11 Women Throughout History Who Wrote About Sex
Today, women are still fighting for their reproductive rights, but these writers remind us of the essence of what we’re fighting for — the freedom to pursue our sexual fantasies, to control our own bodies, and to express our sexuality according to our own desires.
Before 50 Shades of Grey, these 11 women charted new territory:
Sappho is commonly regarded as one of the greatest Greek lyric poets in antiquity. Probably born around 620 B.C., little is known about her life, but we can gather a sense of who she was from her poetry. Her poems expressed passion and love for people of both sexes, with the word “lesbian” derived from her island of her birth, Lesbos, and her name being the origin of “sapphic.” Her work, with its emphasis on emotion, on subjective experience, and on the individual, significantly influenced the evolution of poetry. The remnant of one of her poems, “fragment 31,” is one of her best, imitated and revised by many other poets. Known as a “poem of jealousy,” it describes the physical symptoms of love and longing while the poet watches her beloved speaking to a man.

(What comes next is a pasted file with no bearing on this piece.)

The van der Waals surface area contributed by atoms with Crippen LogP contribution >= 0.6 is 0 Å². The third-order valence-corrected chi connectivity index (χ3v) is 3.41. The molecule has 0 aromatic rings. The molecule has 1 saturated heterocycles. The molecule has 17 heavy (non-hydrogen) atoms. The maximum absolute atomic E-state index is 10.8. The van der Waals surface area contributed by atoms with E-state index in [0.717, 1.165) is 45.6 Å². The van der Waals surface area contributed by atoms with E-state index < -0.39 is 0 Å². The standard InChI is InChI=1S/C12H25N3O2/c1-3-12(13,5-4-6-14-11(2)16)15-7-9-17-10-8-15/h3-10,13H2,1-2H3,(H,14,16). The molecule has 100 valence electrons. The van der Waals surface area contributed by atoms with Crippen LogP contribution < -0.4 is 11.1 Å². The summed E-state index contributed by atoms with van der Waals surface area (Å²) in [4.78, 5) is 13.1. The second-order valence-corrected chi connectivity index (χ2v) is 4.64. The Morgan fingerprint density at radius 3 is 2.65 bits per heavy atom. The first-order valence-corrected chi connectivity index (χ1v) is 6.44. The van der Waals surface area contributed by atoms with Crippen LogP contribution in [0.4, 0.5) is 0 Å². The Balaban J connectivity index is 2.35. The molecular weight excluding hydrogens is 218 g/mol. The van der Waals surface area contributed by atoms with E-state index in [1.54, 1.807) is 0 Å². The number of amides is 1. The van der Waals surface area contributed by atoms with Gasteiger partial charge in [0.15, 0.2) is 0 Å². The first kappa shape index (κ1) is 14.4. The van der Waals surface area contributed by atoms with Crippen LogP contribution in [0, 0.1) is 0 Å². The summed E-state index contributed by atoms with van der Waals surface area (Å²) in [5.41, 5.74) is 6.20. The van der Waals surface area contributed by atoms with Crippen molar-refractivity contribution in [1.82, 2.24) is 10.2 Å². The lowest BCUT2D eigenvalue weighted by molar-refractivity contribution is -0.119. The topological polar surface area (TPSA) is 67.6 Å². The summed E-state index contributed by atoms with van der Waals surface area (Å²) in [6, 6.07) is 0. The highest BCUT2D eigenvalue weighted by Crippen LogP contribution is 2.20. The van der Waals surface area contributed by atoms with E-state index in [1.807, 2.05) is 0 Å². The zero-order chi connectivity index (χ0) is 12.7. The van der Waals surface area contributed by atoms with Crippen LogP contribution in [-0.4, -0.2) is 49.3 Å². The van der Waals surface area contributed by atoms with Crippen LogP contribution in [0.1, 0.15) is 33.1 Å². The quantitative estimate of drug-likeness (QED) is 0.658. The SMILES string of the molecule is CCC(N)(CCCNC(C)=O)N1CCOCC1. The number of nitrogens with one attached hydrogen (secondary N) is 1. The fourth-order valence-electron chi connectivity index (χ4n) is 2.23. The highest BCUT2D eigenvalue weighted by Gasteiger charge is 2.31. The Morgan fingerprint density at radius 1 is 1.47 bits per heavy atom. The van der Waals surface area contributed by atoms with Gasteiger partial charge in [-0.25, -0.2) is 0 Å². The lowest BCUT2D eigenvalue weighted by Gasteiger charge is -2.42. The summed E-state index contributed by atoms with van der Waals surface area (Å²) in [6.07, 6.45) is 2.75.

When I glance at you / I can no longer speak / My tongue is broken and / A subtle flame is creeping into my skin / My eyes can see nothing more
Daphne Du Maurier
Novelist and playwright Daphne du Maurier, born in 1907, wrote the 1938 book Rebecca, a spooky, gothic tale of suspense and romance. In this classic, our heroine gets swept off her feet by a dashing widower and his sudden proposal of marriage. When she arrives at his massive country estate, she realizes the large shadow his late wife will cast over their lives and the potential threat it poses to her marriage. Full of mystery and secrets, sex in this classic was not always overt but still potent.
She looked beautiful in this velvet. Put it against your face. It’s soft, isn’t it? You can feel it, can’t you? The scent is still fresh, isn’t it? You could almost imagine she had only just taken it off. I would always know when she had been before me in a room. There would be a little whiff of her scent in the room.